Brigette Fielder

Jun 17, 2021

The Social Constructions of Race

A Discussion with Brigitte Fielder

New Books Network 2021

Welcome to The Academic Life. You are smart and capable, but you aren’t an island, and neither are we. So we reached across our mentor network to bring you podcasts on everything from how to finish that project, to how to take care of your beautiful mind. Wish we’d bring in an expert about something? Email us at cgessler05(at)gmail.com or dr.danamalone(at)gmail.com or find us on Twitter: The Academic Life @AcademicLifeNBN.

In this episode you’ll hear about: the importance of expanding the boundaries of academic theory through interdisciplinary studies, why you need to build and acknowledge your own support network, the social construction of race and racism, and a discussion of the book Relative Races.

Our guest is: Dr. Brigitte Fielder, an Associate Professor at the University of Wisconsin-Madison. She is (with Jonathan Senchyne) co-editor of Against a Sharp White Background: Infrastructures of African-American Print and author of Relative Races: Genealogies of Interracial Kinship in Nineteenth-Century America. Her work has been published in various journals and edited collections. She is currently writing a book on racialized human-animal relationships in the long nineteenth century, which shows how childhood becomes a key site for (often simultaneous) humanization and racialization.

Our host is: Dr. Christina Gessler, a historian of women and gender.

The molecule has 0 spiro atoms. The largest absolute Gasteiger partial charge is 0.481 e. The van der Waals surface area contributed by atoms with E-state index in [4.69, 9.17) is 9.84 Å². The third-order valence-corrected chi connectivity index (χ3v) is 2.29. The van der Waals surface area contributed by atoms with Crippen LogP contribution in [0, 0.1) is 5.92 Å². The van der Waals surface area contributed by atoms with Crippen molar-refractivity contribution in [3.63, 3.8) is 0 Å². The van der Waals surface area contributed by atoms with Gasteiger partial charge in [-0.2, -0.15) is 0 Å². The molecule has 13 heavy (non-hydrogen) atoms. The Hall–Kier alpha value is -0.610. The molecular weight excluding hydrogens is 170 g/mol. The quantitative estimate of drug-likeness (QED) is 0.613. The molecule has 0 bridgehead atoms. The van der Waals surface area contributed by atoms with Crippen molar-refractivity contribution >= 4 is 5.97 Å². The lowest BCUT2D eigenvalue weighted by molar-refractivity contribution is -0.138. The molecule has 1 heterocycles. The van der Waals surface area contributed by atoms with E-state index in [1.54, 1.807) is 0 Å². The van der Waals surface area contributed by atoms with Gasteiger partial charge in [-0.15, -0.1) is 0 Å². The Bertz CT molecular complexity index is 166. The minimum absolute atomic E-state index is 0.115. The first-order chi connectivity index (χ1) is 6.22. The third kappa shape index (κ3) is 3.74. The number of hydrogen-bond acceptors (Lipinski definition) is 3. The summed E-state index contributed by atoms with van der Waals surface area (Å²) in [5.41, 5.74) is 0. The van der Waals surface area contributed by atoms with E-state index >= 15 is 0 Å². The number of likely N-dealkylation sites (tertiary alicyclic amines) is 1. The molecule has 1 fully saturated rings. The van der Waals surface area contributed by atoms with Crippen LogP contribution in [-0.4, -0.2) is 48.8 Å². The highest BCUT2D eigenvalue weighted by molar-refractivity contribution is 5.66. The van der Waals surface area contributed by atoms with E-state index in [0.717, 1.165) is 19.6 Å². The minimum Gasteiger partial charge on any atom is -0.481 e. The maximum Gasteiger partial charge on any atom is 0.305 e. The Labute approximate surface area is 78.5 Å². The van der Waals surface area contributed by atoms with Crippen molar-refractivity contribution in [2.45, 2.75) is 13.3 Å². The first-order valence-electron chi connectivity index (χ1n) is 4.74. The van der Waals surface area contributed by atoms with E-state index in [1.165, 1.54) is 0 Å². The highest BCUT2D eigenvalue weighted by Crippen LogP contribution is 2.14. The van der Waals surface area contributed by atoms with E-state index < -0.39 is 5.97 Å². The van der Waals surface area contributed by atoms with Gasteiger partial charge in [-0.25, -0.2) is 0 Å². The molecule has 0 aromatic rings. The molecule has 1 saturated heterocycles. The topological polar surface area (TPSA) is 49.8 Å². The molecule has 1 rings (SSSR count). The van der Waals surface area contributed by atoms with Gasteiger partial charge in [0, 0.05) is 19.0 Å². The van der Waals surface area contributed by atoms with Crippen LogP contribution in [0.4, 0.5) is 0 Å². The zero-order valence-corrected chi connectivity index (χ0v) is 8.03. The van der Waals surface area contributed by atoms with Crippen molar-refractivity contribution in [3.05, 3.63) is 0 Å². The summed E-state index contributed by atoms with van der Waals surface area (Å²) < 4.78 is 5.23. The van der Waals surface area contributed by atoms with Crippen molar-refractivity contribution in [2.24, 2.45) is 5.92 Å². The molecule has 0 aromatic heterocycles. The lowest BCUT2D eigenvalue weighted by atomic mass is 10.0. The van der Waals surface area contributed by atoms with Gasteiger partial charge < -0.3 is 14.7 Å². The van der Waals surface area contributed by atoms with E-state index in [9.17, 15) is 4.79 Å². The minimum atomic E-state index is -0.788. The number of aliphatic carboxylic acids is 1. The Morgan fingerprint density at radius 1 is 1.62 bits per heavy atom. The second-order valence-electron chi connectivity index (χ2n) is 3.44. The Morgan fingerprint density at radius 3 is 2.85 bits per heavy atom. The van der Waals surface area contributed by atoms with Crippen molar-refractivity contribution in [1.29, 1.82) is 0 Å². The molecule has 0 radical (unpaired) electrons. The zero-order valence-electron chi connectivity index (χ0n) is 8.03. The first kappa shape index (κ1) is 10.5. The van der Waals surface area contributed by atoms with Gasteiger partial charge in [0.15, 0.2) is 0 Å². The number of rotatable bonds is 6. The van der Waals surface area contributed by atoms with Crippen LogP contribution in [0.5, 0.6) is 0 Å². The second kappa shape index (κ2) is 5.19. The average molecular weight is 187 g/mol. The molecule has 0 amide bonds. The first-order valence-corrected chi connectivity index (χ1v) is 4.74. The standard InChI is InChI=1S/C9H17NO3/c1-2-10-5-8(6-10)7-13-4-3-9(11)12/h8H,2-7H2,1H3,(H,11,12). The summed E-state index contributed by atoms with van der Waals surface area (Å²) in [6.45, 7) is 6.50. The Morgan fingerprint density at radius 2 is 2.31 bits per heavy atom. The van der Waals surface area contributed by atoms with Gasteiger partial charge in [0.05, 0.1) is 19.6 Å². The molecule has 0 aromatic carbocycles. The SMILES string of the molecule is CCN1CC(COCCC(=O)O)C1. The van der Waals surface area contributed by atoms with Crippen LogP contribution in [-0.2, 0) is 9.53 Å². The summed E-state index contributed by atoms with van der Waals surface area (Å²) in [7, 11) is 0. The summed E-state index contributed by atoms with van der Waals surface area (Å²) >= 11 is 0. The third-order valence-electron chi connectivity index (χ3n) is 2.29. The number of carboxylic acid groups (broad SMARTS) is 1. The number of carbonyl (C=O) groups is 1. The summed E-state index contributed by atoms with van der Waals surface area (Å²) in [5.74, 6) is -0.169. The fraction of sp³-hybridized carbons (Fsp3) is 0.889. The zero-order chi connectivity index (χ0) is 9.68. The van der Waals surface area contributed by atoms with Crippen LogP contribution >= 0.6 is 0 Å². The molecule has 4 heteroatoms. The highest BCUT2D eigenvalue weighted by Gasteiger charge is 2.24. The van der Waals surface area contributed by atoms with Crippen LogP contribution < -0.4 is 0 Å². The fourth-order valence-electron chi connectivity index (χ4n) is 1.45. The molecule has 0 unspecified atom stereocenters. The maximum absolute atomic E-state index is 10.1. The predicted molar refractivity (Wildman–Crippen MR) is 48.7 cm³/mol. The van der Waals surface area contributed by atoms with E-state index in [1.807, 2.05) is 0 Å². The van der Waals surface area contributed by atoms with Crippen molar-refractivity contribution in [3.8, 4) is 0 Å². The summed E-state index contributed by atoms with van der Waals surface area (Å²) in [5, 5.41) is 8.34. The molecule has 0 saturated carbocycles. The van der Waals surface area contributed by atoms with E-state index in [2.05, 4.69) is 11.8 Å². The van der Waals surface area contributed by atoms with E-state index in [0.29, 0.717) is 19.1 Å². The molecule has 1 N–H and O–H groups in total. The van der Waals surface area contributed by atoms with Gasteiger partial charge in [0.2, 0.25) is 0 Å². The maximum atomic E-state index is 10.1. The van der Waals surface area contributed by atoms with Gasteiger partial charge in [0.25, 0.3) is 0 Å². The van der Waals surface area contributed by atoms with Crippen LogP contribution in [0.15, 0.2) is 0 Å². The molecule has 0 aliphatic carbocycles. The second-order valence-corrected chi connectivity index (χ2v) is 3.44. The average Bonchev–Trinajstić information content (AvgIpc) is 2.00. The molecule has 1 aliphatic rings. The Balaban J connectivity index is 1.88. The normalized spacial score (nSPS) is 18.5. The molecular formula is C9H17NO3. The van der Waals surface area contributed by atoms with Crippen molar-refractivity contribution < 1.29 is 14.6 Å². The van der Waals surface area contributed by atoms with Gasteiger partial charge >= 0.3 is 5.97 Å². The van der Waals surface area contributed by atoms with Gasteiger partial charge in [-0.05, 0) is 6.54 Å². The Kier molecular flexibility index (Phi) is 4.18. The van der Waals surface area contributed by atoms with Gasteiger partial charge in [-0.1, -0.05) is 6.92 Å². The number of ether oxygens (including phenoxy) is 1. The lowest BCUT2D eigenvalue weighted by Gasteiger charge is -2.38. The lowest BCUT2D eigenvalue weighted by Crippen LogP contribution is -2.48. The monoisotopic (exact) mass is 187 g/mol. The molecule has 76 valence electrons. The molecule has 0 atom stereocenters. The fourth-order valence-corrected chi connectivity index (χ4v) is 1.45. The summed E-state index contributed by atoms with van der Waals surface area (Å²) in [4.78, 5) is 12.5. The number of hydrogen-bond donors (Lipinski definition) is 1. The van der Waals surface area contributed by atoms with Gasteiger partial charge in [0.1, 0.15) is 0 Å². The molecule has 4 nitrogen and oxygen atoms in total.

Listeners to this episode might be interested in:

  • Cohen, Cathy. “Punks, Bulldaggers, and Welfare Queens: The Radical Potential of Queer Politics?” glq 3, no. 4 (1997): 453–55.
  • Foreman, P. Gabrielle. “‘Who’s Your Mama?’ ‘White’ Mulatta Genealogies, Early Photography, and Anti-Passing Narratives of Slavery and Freedom.” American Literary History 14, no. 3 (2002): 505–39.
  • Freeman, Elizabeth. Time Binds: Queer Temporalities, Queer Histories. Durham, NC: Duke University Press, 2010.
  • Hartman, Saidiya. Lose Your Mother: A Journey along the Atlantic Slave Route. New York: Farrar, Straus and Giroux, 2007.
  • McKittrick, Katherine. Demonic Grounds: Black Women and the Cartographies of Struggle. Minneapolis: University of Minnesota Press, 2006.
  • Rifkin, Mark. Beyond Settler Time: Temporal Sovereignty and Indigenous Self-Determination. Durham, NC: Duke University Press, 2017.
  • Spillers, Hortense J. “Mama’s Baby, Papa’s Maybe: An American Grammar Book.” Diacritics 17, no. 2 (1987): 65–85.
  • TallBear, Kimberly. “Making Love and Relations beyond Settler Sex and Family.” In Making Kin, Not Population, edited by Adele E. Clarke and Donna Haraway, 145–66. Chicago: Prickly Paradigm Press, 2018.

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Christina Gessler

Dr. Christina Gessler is a historian of women, gender, and sexuality.

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